It was during that 8th annual Lamy kite event that I won ‘Most Beautiful Kite’ award.
This Instructable will show you how to build a version of that kite for almost no money which will fly great.
During the process you will learn how to use this simple technique to build this kite and to create any design you wish.
Step 1: Materials & Tools
Tissue paper: Amazon has 20 multicolored 20" x30" sheets, enough for 9 to 10 of these kites, for approximately $5.50
Dowel 2 each: 48”x3/8”: approximately $.75 each
Kite string: approximately $2.00
White ( elmer’s ) glue
Either a razor blade or X-acto knife, a fresh sharp blade makes it easier.
Straight edge ruler
Thin blade saw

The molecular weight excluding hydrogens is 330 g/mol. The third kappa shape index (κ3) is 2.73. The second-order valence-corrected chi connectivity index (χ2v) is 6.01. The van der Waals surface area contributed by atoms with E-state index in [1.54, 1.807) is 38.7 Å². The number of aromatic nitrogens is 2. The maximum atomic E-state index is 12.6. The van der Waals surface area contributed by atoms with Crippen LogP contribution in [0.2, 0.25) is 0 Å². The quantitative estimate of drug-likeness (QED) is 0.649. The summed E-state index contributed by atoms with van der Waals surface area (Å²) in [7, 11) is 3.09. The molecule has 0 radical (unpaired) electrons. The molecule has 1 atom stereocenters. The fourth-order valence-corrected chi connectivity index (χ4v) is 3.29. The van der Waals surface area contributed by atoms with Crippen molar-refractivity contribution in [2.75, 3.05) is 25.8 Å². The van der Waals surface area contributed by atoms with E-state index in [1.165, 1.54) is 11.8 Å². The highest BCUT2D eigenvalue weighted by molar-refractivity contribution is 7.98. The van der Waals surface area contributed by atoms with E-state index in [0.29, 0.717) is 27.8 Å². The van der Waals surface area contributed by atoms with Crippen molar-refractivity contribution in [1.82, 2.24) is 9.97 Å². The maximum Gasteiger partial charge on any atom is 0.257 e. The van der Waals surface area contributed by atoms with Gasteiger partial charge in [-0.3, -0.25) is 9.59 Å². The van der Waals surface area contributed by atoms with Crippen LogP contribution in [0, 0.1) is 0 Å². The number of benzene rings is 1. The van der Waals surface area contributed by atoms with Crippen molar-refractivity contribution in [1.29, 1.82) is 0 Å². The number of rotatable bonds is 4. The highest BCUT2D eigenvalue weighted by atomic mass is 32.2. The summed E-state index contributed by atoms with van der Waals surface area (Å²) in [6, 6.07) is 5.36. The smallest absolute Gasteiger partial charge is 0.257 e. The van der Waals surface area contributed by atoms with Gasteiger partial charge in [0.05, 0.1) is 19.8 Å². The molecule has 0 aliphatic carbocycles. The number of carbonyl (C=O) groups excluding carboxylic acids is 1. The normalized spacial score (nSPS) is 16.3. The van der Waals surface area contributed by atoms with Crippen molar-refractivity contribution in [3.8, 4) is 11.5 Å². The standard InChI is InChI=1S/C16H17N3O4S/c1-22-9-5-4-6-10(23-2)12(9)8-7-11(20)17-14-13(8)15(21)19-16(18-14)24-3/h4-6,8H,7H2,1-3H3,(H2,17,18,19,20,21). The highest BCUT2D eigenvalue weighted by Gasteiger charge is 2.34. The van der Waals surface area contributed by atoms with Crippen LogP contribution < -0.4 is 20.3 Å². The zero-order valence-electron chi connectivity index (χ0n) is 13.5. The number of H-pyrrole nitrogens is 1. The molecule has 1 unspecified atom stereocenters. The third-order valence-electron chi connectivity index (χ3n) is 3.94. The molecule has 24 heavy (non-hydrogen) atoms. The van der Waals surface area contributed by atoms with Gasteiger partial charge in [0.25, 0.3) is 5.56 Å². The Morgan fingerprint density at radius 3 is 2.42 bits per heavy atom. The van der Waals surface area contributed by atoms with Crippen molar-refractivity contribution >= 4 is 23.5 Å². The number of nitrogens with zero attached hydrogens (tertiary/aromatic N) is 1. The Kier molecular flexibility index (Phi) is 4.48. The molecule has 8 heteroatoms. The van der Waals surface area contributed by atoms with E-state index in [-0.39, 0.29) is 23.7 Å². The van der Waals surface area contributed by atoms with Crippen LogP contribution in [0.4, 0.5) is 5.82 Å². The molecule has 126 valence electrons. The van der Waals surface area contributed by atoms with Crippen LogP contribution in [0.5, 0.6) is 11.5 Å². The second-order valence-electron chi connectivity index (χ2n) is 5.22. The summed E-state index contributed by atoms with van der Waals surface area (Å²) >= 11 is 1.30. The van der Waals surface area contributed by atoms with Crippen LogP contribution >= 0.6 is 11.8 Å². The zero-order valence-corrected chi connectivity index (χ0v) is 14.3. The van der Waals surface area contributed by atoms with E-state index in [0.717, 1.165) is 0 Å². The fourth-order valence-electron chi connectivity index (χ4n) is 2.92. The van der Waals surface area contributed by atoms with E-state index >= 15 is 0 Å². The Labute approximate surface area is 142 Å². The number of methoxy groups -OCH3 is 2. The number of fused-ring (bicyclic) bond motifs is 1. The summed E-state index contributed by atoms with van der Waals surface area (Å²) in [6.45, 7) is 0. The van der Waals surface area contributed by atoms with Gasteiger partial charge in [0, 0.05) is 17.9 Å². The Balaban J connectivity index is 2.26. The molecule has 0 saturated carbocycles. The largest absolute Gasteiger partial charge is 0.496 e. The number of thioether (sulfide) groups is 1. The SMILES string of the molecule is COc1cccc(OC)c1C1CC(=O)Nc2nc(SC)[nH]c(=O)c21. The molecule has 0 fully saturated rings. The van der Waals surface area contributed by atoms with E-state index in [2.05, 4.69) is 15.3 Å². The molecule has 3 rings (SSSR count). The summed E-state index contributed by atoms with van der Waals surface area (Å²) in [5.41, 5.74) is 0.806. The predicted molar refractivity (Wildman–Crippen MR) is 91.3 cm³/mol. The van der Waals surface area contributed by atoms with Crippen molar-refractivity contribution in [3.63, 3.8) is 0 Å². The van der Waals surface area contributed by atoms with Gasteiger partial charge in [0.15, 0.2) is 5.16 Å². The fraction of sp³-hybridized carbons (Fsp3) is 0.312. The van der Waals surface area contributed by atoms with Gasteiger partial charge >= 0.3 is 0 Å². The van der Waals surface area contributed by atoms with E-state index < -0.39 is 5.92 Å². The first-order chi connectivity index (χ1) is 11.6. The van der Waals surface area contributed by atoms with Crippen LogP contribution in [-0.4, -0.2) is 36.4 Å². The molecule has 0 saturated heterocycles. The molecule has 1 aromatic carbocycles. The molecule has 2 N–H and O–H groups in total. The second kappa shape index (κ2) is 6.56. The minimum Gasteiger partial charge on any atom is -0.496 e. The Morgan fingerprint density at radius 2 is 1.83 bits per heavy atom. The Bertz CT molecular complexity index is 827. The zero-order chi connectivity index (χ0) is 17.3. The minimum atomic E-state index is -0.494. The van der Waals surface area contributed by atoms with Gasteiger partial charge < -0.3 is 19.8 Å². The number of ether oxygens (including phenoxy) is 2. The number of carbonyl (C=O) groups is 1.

The total cost for a kite is about $4.00. This first kite will take two to three hours, the second one less than half that.
Step 2: Building the Frame
- The frame consists of two dowels joined together.
- The 'Upright' first dowel should be marked at approximately 20%(9.6 inches) from one end. This does not have to be exact, and I rounded on this kite up to 10 inches.
- The 'Cross-member' second dowel is marked in the center. Be sure to measure this dowel. They are often not the stated 48'. It is important that this measurement be correct.
- Small notches should be placed on these measurements to help with placement.
- The dowels are then tied together at the notches.
- A notch is cut into the end of each dowel. The notches in the Upright dowel should be parallel to the Cross-member, and the notches in the Cross-member should be parallel to the Upright.